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Arts & Business: Synergy for Success

by Admin 6. June 2016 09:17

The City and Kelowna Chamber of Commerce will host a breakfast panel discussion to feed creativity and the bottom line.

Members of the arts and business communities are invited to a panel discussion on Monday, June 13, that will highlight how synergies between arts and business can lead to increased profits, recognition and success.

“How Business Can Utilize the Arts to Better Market their Company” is a $10 breakfast event taking place from 9 – 11 a.m. at the Coast Capri Hotel, co-sponsored by the City of Kelowna and Kelowna Chamber of Commerce.

“Creativity, passion and audience are characteristics shared by arts and business,” says Sandra Kochan, Cultural Services Manager. “Whether it’s corporate team building through making music together, or providing a unique behind-the-scenes art experience to valued clients, business and the arts have synergies that can build great results for everyone.”

“Businesses can spark successful, long-term partnerships that capture the imagination of their customers, and empower their employees and staff to broaden their business horizons to include supporting the arts,” says Caroline Miller, Business Development, Kelowna Chamber of Commerce. “Running a museum or an orchestra or a gallery is a business – and partnering always brings more attention to a business, and more customers and visitors to both parties in the relationship.”

The panel includes representation from the local arts and business communities, and will be moderated by Chris Olsen, known for CTV’s ‘Olsen on Your Side’. The panel will address how the arts can help grow a business, extend or establish a brand, engage customers in new and innovative ways, and much more.

Tickets to this event are available until June 8. For more information and to register, visit www.kelownachamber.org/events.

-KCC 

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Want to make a larger social or environmental Impact? You're not alone

by Admin 19. May 2016 09:18

Social Enterprises, Social Entrepreneurs, Not for profits... they all have one thing in common - they combine business with social goals. But what are the differences?

Or what if you don't identify with these business models, but you are interested in giving back?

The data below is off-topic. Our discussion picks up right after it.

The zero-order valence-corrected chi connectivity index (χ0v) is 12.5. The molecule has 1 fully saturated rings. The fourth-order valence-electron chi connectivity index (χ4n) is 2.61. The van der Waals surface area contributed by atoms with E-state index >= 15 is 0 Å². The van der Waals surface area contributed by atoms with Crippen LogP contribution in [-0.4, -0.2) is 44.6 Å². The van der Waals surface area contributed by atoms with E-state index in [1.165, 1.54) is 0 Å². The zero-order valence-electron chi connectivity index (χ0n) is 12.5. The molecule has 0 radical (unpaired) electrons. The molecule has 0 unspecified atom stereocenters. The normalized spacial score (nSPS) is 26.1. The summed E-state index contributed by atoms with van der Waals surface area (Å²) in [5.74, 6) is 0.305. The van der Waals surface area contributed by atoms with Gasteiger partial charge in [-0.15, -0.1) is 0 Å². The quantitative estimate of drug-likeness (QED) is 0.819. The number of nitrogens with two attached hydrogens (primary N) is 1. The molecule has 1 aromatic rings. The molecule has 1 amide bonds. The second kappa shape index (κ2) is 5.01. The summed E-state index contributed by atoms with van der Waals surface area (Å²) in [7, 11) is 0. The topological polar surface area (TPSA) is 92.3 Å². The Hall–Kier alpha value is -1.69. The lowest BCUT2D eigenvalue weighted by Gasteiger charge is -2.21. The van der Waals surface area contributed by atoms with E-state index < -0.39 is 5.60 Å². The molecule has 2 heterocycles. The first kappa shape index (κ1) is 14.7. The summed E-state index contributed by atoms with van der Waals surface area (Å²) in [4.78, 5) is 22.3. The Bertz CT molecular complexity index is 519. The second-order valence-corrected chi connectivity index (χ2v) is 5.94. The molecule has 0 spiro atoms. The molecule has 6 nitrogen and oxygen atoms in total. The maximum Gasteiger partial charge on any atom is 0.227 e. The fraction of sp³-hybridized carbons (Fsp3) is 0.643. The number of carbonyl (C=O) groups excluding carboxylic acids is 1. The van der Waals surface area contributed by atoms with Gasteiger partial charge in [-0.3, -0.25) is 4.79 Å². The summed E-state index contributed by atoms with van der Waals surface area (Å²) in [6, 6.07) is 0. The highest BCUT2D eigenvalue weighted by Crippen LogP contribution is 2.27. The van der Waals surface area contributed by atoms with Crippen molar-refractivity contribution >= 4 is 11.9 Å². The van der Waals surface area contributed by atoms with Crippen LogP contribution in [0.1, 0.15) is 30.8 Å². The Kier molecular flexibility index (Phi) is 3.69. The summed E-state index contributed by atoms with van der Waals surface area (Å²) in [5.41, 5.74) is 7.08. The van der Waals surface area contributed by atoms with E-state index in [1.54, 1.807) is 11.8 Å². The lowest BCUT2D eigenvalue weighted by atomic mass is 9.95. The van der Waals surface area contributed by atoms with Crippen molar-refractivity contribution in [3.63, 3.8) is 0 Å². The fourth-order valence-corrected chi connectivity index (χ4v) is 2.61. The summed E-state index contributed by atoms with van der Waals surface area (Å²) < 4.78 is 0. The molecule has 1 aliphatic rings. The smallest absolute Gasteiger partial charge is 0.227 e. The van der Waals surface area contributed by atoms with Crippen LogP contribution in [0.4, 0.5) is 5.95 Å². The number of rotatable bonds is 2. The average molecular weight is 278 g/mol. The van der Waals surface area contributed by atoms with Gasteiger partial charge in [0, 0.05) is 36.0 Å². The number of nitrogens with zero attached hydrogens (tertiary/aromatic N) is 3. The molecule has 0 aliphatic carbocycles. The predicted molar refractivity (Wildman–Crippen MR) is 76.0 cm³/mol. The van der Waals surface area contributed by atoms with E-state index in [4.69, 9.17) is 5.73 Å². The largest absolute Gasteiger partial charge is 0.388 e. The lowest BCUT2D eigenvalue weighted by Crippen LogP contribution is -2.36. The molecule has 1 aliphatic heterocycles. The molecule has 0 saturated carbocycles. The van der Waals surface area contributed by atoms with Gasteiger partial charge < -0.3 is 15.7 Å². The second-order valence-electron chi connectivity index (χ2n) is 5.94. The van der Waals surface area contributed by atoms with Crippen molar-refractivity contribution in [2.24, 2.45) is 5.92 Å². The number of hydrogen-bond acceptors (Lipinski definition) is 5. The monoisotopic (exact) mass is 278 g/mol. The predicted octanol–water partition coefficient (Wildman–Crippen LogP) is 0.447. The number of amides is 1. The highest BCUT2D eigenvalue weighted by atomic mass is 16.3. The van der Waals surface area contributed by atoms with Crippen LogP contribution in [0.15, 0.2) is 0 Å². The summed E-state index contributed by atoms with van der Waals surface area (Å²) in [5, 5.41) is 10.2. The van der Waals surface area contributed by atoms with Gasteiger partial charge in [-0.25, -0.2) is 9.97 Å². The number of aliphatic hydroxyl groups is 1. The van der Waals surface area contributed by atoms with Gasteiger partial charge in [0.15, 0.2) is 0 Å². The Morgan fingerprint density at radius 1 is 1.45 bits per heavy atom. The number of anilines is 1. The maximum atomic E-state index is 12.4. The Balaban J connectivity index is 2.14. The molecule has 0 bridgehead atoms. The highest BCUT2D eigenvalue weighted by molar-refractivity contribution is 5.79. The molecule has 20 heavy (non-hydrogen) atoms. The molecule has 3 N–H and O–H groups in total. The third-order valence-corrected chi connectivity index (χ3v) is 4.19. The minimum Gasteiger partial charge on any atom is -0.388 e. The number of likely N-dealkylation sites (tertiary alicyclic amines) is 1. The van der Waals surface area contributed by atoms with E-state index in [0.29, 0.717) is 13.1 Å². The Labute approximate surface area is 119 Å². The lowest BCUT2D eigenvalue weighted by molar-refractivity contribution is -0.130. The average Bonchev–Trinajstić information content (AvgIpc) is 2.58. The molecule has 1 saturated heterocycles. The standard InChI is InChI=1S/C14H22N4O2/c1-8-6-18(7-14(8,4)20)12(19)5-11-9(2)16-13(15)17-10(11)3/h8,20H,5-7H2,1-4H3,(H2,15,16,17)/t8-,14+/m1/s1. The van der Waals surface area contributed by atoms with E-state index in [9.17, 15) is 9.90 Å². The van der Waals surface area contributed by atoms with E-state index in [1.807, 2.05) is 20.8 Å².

Or perhaps your not for profit business model isn't working for your organization anymore?

As the first province in Canada to introduce a hybrid corporation for companies who incorporate community contribution into their business, and the social enterprise sector growing rapidly in BC, it's a good time to start asking these questions. Join us for lunch on Friday, May 27th at the Hotel Eldorado for an interactive panel discussion by four of Kelowna's most knowledgeable 'social enterprisers', as we recognize BC Social Enterprise Month.

Discussion will be moderated by Dr. Kyleen Myrah, Professor of Business at Okanagan College, teaching in the areas of management, marketing and social entrepreneurship.

 

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31st Annual Golf Tournament to see change

by Admin 28. April 2016 14:12

The Annual Kelowna Chamber Golf Tournament is always a fave. This year, the planning committee got together early to implement some fresh ideas.

The tournament has always had a giving component - a couple of different fundraisers going to different charities. The "Pro Takes a Shot" contest is a hole contest, where players can choose to have the course's golf pro take their shot for a small donation. The other contest for charity is a raffle for Westjet tickets. This year the committee has added in a third fundraiser, a 50/50 at dinner. Instead of choosing separate charities for each contest as in the past, the committee will choose one children's charity that all the funds raised will go to support, creating a larger impact!

What else is different this year? Well the course of course! We will be at stunning Harvest Golf Club this year! We are looking forward to the scenery and service that this fabulous Club has to offer.

Another notable improvement this year? We have changed the day of the week this tournament falls on. Instead of cutting into your weekend on a Friday night, this tournament will be on a Wednesday, breaking up the week after a long weekend. The 3rd week of May is shaping up to a pretty stellar week! You might also notice a theme at this year's tournament, but to find out what it is - you'll just have to join us!

Some aspects that won't change - the chance to win quality prizes and the fun times this day always brings! Mark it in your calendar - May 25th!! Oh and if you sign up by May 4th, you'll be entered in a draw for a future round of golf & carts for you and 3 pals at The Harvest! For more details visit: http://www.kelownachamber.org/events/31st-Annual-Kelowna-Chamber-Golf-Tournament-presented-by-Costco-Wholesale--1637/details